When do we say enough? When do we finally realize that once a fragile thread like Bristol Bay is severed, it is highly likely that it will not be mendable? When do we stand and say that not only is it a bad idea for the wildlife, it is a bad idea for the people? When do we stop and take a position that does not approve in any shape, form, or fashion the potential health risks involved in a huge mining operation? When do we finally realize that clean water impacts every person on this planet, and that wild places need to remain wild places?
Hopefully, that time is now.
(Warning: Cute kid fishing pics contained herein.)
The dream: Alaskan fly-out lodge. The problem: Dream exceeding budget. The solution: A cruise ship.
Seems highly unlikely, right? Swapping a cruise ship for a floatplane. But it works… Even though a cruise ship won’t immerse you in Alaska’s remotest fishing, it will get you places a road won’t go. And the scenery may be even more spectacular. Better yet, the whole family can come along for about the same price.
With that in mind, my daughter Kerri and I hopped on the Norwegian Sun, a cruise ship traveling from Vancouver up the Inside Passage into Alaskan waters. The first port of call was Ketchikan, where we took in a lumberjack show. No fishing was on the agenda but the town’s main drag was a salmon river. The downtown shops overlooked glides and riffles instead of concrete and traffic. Handrails ran alongside the wooden sidewalks; if you leaned over the rail, you could see pink salmon running upstream. The whole place was a great, big fly-fishing appetizer.
The next stop was Juneau. Kerri stayed on board at the ship’s daycare. With all the activities they had planned, she wouldn’t miss me one bit. I hiked off the boat and down the street to the local fly shop, where I met up with Luke Woodruff, my guide for the day. About an hour, Luke anchored his boat where a small stream poured into the salt. We were relatively close to Juneau but could have been anywhere along Alaska’s wild coastline.
We waded the beach, sharing the water with hordes of pink salmon. They were very eager; my rod was almost constantly bent by a four or five pound pink. Although pink salmon, or humpies, register lower than cohos or kings on the desirability scale, the fun factor of any 4 or 5 pound salmonid should not be overlooked!
For a change of pace, Luke suggested hiking up the stream and trying for some cutthroats. Five minutes down the path, a mother brown bear and her cub ambled into view, about 50 yards away. We looked at each other and reversed direction without a word. Our pace was definitely brisk on the way back to the beach. A few furtive, over-the-shoulder glances confirmed that the bears were not following. Although Luke carried a 12 gauge shotgun with slugs, I was quite relieved that he never even took it off his shoulder.
The next stop for the cruise ship was Skagway; both Kerri and I headed off the boat. But this time for the mountains instead of a salmon river. Some rock climbing – guided and beginner friendly – was on the agenda. After Skagway, the ship headed up the Tracy Arm for some serious scenic fiord cruising and iceberg spotting.
The final port of call was Wrangell – another chance to fish! This time Kerri joined me and guide Marlin Benedict had his jetboat waiting just down the pier. We headed up the silty lower reaches of the Stikine River to a deep pool in a clearwater tributary.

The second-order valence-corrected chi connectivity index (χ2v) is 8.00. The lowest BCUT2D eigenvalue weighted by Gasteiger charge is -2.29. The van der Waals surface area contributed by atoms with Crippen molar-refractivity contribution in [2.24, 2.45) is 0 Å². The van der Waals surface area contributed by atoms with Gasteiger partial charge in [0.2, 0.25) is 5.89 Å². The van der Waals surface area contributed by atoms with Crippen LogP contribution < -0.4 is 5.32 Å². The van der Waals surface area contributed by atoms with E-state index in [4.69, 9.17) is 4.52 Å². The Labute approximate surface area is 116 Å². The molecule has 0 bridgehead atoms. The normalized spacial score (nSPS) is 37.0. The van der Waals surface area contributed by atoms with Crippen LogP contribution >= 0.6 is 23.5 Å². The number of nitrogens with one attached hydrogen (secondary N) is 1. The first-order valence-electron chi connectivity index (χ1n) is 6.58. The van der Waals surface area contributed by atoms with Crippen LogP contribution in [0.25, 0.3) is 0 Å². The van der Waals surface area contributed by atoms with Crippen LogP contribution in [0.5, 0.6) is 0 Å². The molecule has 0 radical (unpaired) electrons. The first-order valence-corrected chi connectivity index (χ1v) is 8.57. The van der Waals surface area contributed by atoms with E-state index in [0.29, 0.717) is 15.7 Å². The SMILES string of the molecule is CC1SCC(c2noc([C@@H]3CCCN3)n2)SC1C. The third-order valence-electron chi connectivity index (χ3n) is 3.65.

Once again, the pink salmon were thick. We could see schools swimming by underneath the boat. Often, the take was visual and I watched a humpy inhale my streamer.
Kerri – who was nine at the time – used a spinning rod and the pinks kept it under strain. Marlin enthusiastically netted Kerri’s fish and that process intrigued her immensely. To be honest, after four or five salmon, she actually convinced Marlin to use the rod and let her control the net. In the spirit of true customer service, with perhaps just a hint of sheepishness, Marlin hooked fish after fish, and let Kerri net them.
On the trip back downriver, Marlin revealed another facet of his repertoire. He allowed the boat to drift slowly downstream and we looked for the hulking shapes of king salmon amongst the pods of pinks. It was a unique and unexpected opportunity for sight fishing watching for big, dark outlines and making a cast.
With time running out, I actually connected with a king. Kerri cheered, the reel buzzed, and my backing made a rare but welcome appearance. There were a couple tense moments involving some tree branches but eventually about 15 pounds of chinook were brought on board for a quick photo.
After that, it was full throttle all the way back to the Norwegian Sun. There were no more stops scheduled so we enjoyed the ship’s amenities for a full day and a couple evenings all the way back to Vancouver.
Being a full size cruise ship, there were a lot of amenities – far more than most fishing lodges. Come to think of it, a cruise ship actually makes a pretty good Alaskan fishing lodge…
An angler stands on his favorite river, swelled bank to bank with cold, turbid, fast moving, dangerous mid June runoff, and mutters, “When is there going to be some fishable water? Curses foiled again.”
Have no fear high country lakes are here! The fish are looking up, hungry and cruise the shallows. Dead insects, formerly encrusted in ice, drift in the melted film and those alive are responding to the spring warmth. Grab your rod and get up there.
We picked three lakes above 9000’ elevation in northwest Colorado near the town of Steamboat Springs with roads close by, Steamboat, Pearl and Dumont. A short walk around drifted snow banks and we were fishing. The aspens were sucking up the snow melt and sprouting soft, tender, green leaves. Glacier lilies burst from the edge of snow banks with yellow flowers. The mountains were alive again and soothed the soul.